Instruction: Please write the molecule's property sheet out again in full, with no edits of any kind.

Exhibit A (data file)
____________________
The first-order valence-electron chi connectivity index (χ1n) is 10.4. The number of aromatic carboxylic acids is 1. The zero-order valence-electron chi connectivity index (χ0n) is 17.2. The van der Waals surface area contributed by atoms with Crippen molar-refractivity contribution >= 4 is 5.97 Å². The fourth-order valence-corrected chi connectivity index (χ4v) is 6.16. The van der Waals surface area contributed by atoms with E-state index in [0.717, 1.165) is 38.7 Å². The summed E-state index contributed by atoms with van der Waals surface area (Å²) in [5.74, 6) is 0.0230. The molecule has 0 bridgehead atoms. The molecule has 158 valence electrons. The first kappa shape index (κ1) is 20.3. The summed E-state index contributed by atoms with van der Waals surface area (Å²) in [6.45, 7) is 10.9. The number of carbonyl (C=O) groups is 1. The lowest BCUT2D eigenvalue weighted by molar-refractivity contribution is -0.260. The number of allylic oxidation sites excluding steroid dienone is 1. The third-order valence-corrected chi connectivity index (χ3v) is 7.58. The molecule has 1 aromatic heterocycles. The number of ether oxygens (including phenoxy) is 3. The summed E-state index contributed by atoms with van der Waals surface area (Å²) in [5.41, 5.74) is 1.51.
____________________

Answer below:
The first-order valence-electron chi connectivity index (χ1n) is 10.4. The number of aromatic carboxylic acids is 1. The zero-order valence-electron chi connectivity index (χ0n) is 17.2. The van der Waals surface area contributed by atoms with Crippen molar-refractivity contribution >= 4 is 5.97 Å². The fourth-order valence-corrected chi connectivity index (χ4v) is 6.16. The van der Waals surface area contributed by atoms with E-state index in [0.717, 1.165) is 38.7 Å². The summed E-state index contributed by atoms with van der Waals surface area (Å²) in [5.74, 6) is 0.0230. The molecule has 0 bridgehead atoms. The molecule has 158 valence electrons. The first kappa shape index (κ1) is 20.3. The summed E-state index contributed by atoms with van der Waals surface area (Å²) in [6.45, 7) is 10.9. The number of carbonyl (C=O) groups is 1. The lowest BCUT2D eigenvalue weighted by molar-refractivity contribution is -0.260. The number of allylic oxidation sites excluding steroid dienone is 1. The third-order valence-corrected chi connectivity index (χ3v) is 7.58. The molecule has 1 aromatic heterocycles. The number of ether oxygens (including phenoxy) is 3. The summed E-state index contributed by atoms with van der Waals surface area (Å²) in [5.41, 5.74) is 1.51.